Throughout the '00s, Richard Thompson has periodically performed variations on a program he calls "1000 Years Of Popular Music," in which his acoustic trio reaches from the 13th-century British ballad "Summer Is Icumen In" to Britney Spears' "Oops!… I Did It Again." The shows have been bootlegged widely, and one set was given a quasi-official release three years ago through Thompson's website. Now 1000 Years Of Popular Music is available in something like a finished form, on a two-CD/one-DVD collection that captures a recent San Francisco performance.
Thompson would probably admit that his concept is kind of cutesy, and maybe not as well-thought-out as it could be. Listening to the progression from minstrel tales like "King Henry" to courtly carols like "Remember O Thou Man" to music-hall rousers like "I Live In Trafalgar Square" to sleazy jitterbuggers like "Java Jive" and "Drinking Wine Spo-Dee-O-Dee," it's easy to hear how the popular arts have become simultaneously coarser and more exciting. But the limited selection means that a lot of the story is missing, and while it's funny and kitschy to stick a song like "Oops" into the mix, it might've been more rewarding to find a song that's more listenable and more relevant. (Thompson hits the mark with his cover of Bowling For Soup's "1985," a song as descriptive in its way as the old coal-strike anthem "Blackleg Miner.")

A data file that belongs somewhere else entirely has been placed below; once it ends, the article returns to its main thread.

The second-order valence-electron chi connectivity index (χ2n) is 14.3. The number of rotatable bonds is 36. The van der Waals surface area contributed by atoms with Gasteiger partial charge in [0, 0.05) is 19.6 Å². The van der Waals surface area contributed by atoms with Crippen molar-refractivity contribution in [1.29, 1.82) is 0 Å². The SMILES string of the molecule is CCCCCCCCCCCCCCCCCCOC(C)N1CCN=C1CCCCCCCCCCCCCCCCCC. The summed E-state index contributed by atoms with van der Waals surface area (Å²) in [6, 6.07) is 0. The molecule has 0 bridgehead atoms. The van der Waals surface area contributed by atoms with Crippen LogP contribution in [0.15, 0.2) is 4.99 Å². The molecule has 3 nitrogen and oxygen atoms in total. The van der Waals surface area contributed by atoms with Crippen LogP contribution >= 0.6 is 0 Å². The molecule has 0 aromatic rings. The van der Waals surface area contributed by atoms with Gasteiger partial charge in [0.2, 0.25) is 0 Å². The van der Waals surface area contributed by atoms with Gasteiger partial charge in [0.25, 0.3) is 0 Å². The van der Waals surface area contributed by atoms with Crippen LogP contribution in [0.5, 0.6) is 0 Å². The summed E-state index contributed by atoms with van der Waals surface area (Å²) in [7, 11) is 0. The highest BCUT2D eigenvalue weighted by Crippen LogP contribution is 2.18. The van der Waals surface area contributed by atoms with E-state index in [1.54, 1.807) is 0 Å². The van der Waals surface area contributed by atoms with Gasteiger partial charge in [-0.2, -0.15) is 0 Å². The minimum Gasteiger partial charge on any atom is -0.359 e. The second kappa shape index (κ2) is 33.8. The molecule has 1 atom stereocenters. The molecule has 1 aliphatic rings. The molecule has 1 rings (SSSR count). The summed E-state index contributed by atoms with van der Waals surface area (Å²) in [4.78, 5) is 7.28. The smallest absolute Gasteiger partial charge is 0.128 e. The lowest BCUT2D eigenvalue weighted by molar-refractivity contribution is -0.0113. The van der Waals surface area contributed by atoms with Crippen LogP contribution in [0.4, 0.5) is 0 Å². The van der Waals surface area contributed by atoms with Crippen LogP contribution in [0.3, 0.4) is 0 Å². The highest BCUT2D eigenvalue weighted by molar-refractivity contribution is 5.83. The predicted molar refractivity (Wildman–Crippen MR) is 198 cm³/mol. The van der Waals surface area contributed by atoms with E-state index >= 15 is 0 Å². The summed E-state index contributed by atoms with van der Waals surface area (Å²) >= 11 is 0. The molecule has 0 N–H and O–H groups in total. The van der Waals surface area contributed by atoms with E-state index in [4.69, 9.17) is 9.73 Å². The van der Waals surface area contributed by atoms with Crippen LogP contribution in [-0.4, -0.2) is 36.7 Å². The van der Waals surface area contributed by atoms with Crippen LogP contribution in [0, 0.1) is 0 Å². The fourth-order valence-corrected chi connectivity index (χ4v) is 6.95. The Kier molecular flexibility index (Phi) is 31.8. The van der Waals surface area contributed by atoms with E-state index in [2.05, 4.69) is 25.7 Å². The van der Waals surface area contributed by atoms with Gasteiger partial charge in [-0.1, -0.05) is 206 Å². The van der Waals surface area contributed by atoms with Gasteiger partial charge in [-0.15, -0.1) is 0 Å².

Still, whatever its failings as enlightening social history, 1000 Years Of Popular Music remains a Richard Thompson album, benefiting from his honeyed voice and crystalline guitar picking. When Thompson latches onto a tune as richly sorrowful as the 17th-century ballad "Bonnie St. Johnstone," he could almost be singing something he wrote himself, and when he rushes through The Easybeat's garage classic "Friday On My Mind," his gruff, archaic tone makes the song sound like it was written in a pub a century ago.